The trial court found COMS' administrators "fostered an atmosphere of prejudice against Lekutis" and permitted staff to participate in a "rumor mill" about him following the fifth-floor incident. This criticism appears to us unfounded. We believe the record reveals genuine concern by administrators over Lekutis' welfare and his professional future. Dr. Jacobson's correspondence with Lekutis, both following his medical leave and upon completion of his second year of academic work, congratulate him on his success and offer assistance with any future problems. As for staff's alleged failure to stifle student rumors or use of the "Jacket Man" nickname, common sense dictates that an administrative attempt to address the *414 problem would have served only to magnify it.

The record does support the court's finding that Lekutis' reputation preceded him. Standing alone, however, that fact does not support the court's conclusion that Lekutis thereby failed to receive the "fresh start" in clinical rotations that he deserved. We believe the record as a whole demonstrates that his clinic instructors were as eager to pass as to fail him. They were simply stymied, in Dr. Borchardt's words, by Lekutis' inability to appropriately deal with patients and staff in "ordinary simple situations that we all take for granted."

The district court also placed great weight on COMS' alleged violation of student handbook policies relative to authorized clinical rotation sites and faculty evaluations. As already noted, Lekutis had hoped to do his clinical work in Ohio. COMS' denial of his requesta matter characterized by the court as contrary to written rulesin fact conforms to a handbook policy that reserves decision on "location and sequence of all rotations" to the academic administration. As for the court's criticism of Dr. Borchardt's and Dr. Akins' failure to follow written policy concerning student evaluations, we seriously doubt whether more thorough or more timely documentation of Lekutis' deficiencies would have altered the course of events. The record, both oral and written, reveals repeated attempts by faculty to counsel Lekutis and offer constructive criticism. These efforts were largely unsuccessful. In retrospect, they could perhaps have been more prompt and precisely detailed. In no event, however, do the filed reports suggest less than a deliberate, considered review of Lekutis' strengths and weaknesses as observed by the evaluators on a daily basis over many weeks. We find no evidentiary support for the trial court's conclusion that COMS was attempting to "get rid of Lekutis" without justification.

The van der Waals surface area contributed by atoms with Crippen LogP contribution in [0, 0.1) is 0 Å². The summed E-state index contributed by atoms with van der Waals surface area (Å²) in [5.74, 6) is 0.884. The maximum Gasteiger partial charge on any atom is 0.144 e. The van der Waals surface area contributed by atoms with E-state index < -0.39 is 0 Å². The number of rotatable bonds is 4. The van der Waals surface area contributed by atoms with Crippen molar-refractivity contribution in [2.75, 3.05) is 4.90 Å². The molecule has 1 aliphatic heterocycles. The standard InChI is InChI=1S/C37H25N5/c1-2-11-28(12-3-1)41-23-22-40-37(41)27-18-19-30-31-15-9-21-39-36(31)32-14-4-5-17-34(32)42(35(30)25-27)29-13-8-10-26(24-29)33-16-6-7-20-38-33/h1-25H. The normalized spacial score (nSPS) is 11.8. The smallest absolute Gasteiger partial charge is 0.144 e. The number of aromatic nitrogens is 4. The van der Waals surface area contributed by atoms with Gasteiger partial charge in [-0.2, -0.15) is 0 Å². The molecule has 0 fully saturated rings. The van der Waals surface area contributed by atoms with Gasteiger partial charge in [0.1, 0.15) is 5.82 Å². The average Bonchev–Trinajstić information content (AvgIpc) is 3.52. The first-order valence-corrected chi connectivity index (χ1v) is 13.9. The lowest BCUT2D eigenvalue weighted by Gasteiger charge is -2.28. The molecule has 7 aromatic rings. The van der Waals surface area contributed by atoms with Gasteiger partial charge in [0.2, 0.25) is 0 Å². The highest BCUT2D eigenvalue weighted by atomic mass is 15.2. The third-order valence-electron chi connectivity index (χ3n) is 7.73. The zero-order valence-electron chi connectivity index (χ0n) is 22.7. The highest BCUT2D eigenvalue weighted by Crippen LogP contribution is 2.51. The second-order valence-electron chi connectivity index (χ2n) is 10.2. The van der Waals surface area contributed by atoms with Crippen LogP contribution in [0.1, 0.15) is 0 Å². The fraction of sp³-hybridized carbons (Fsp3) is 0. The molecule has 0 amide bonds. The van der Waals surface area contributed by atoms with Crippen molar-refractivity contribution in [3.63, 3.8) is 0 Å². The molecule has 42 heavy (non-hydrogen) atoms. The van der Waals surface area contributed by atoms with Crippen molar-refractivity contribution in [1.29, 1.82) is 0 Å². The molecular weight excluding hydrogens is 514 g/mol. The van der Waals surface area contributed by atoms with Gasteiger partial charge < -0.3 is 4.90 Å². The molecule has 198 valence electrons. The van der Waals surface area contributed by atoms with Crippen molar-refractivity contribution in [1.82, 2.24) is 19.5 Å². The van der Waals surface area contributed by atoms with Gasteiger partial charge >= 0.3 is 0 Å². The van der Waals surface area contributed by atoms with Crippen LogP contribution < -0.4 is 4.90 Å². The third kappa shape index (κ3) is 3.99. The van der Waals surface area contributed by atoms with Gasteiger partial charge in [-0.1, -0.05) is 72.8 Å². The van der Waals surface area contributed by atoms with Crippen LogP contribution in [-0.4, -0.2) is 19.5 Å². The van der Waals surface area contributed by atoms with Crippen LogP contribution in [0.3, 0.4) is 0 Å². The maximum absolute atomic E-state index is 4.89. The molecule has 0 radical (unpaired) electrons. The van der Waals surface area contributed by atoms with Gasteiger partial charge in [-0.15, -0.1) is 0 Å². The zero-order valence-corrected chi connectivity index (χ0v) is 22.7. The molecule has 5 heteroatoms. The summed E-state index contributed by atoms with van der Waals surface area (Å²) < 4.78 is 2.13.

Finally, we fail to find evidentiary support for the court's conclusion that Dr. Jacobson set Lekutis up for failure in the second family practice rotation. The conclusion seems to rest on findings that Jacobson insisted that Lekutis enroll immediatelydespite Dr. Bylander's contrary recommendationand that Lekutis was disadvantaged because the rotation had already begun. The record reveals, however, that Dr. Jacobson complied with student handbook policy by assigning Lekutis to the next available rotation. The speed with which he was placed resulted from Lekutis' own dismal failure and premature termination from his hospital rotations. Moreover, his claim that he started seven weeks "behind" is contradicted by testimony that family practice clinic students can rotate in at any time and thereafter successfully complete the rotation's seventeen-week course.

In conclusion, we do not find in this record evidence even close to the "substantial departure from accepted academic norms" that would authorize a court to upset a considered academic judgment. We find ample evidence that, over the course of three years, COMS evaluated Lekutis' fitness to practice medicine and found him grossly lacking in the crucial area of patient care. It was wise not arbitraryfor the school to recognize his failures and hold him accountable for them despite an outstanding record in his didactic studies. We therefore reverse the judgment of the district court and remand for entry of judgment dismissing Lekutis' claims against COMS and the university.

REVERSED AND REMANDED WITH INSTRUCTIONS.